Since then, Kenny has worked tirelessly on his recovery, with the support of his family. He has made incredible progress for someone with such a severe injury, with the racer's fixation on the goal: to race again sometime. His story is one of hope for anyone who suffers a severe injury, and proves that with the right support and the right attitude, you can do much more than anyone might reasonably expect.
That Kenny should make such a recovery is less of a surprise to me. I first met Kenny through his father, Dennis Noyes, who at the time was commentating on MotoGP for Spanish TV. Dennis was unfailingly kind and helpful to me in the early part of my career, and so when Kenny got a ride in the Moto2 championship, I wrote press releases for him for a while. I got to know Kenny reasonably well over the years, seeing at close hand the highs and lows which motorcycle racing can bring.
The overwhelming impression I got from Kenny was of a racer's determination. Even in the darkest moments, when he was left with impossible mountains to climb, Kenny kept a firm belief in himself and his abilities. If he just tried hard enough, he knew he could achieve much more than anyone expected. That dedication and optimism, a trait shared by his family, is what helped Kenny get where he is today.
Aprilia and Ducati have wrapped up their two-day private test at Misano. The Italian factories had a grand total of three riders out on track, with Casey Stoner riding the Ducati Desmosedici GP, and Sam Lowes and Mike Di Meglio riding the Aprilia RS-GP.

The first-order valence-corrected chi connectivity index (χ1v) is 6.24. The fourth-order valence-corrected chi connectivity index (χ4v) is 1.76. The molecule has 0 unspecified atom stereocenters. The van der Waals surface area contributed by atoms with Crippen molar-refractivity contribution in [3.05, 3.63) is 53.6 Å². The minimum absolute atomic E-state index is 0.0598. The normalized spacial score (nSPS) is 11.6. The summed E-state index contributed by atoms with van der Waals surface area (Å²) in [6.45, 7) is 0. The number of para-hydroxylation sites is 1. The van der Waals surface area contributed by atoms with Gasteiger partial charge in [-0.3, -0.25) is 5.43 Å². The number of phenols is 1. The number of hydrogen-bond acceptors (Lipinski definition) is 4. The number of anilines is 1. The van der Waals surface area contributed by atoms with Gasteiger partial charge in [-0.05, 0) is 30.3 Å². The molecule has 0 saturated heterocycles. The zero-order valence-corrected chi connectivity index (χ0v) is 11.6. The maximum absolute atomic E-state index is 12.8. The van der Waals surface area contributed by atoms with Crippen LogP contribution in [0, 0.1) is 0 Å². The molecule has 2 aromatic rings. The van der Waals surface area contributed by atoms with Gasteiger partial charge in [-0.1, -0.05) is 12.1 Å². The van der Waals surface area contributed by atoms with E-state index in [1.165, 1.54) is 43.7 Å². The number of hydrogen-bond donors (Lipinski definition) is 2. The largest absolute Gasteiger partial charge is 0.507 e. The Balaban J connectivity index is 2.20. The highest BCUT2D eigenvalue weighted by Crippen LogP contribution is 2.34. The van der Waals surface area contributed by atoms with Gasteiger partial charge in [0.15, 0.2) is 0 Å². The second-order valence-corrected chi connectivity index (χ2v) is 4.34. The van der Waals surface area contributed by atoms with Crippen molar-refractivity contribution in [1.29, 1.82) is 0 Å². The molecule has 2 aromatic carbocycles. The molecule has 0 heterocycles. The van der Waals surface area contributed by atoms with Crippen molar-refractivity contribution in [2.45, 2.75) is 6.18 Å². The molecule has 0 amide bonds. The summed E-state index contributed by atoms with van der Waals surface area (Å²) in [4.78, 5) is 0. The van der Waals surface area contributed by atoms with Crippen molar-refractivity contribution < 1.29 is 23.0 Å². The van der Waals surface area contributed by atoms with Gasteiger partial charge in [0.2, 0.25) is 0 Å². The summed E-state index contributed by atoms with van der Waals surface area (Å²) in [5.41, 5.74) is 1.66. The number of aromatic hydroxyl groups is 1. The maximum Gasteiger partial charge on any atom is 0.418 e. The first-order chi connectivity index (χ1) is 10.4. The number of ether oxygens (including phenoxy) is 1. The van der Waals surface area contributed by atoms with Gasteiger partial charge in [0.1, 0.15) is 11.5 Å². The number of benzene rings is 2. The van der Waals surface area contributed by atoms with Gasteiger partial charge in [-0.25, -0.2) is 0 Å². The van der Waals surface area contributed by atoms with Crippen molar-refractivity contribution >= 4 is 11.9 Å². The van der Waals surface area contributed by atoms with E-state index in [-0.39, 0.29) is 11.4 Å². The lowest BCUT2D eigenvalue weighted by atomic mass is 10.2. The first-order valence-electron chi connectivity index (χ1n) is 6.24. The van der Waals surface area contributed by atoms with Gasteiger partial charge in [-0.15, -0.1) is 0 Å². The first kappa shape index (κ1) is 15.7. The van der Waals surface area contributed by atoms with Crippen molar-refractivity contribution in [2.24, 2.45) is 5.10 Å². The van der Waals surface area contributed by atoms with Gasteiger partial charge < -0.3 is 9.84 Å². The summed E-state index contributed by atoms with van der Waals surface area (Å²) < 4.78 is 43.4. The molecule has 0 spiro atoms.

Testing continued as it started on Wednesday, with Stoner giving the GP16 a proper run out, working in the main on chassis and electronics. The test was private, and no times were recorded, but paddock gossip believes Stoner was quick straight out of the box, posting times which matched those of the factory riders. Though Stoner did not speak to the media, Ducati did issue a press release with a statement from the Italian, shown below. Stoner will now stay on for the World Ducati Week, which starts this weekend at Misano.
MotoGP Silly Season is nearly at an end. With the confirmation that both Jack Miller and Cal Crutchlow will be staying in their seats for 2017, the list of possibly vacant grid slots grew much shorter. Those that remain empty are growing ever closer to being filled, leaving only three seats open, and one seat still completely free. Time to take a look at the current state of play.
With the announcement that Aleix Espargaro would be joining Aprilia for two years, the last of the factory seats was filled. The factory rides filled up quickly in 2016, starting with Valentino Rossi and Bradley Smith at Qatar, and culminating eight races later at Assen with the signing of Espargaro. (The timing of the Aleix Espargaro/Aprilia announcement was peculiar to say the least. Making a major announcement that a rider had been signed to a factory rider – a signing everyone already knew about – on the Sunday night after one of the most remarkable MotoGP races in recent memory was guaranteed to achieve the absolute minimum of media coverage.)
Aprilia and Ducati had their first day of a two-day test at Misano on Wednesday, with two big-name riders. Casey Stoner returned to action with Ducati, testing the Desmosedici GP (as the 2016 bike is officially known), as part of Ducati's official test team. For Aprilia, Sam Lowes got his first taste of the RS-GP, testing the MotoGP bike alongside Aprilia's official test rider Mike Di Meglio.
As this is a private test, no information regarding lap times was available, and Ducati were keeping very quiet on exactly what they are testing. From Casey Stoner's Twitter feed, we know that he was testing the GP16, though exactly what he was testing is unknown. Stoner did post the following video on Twitter: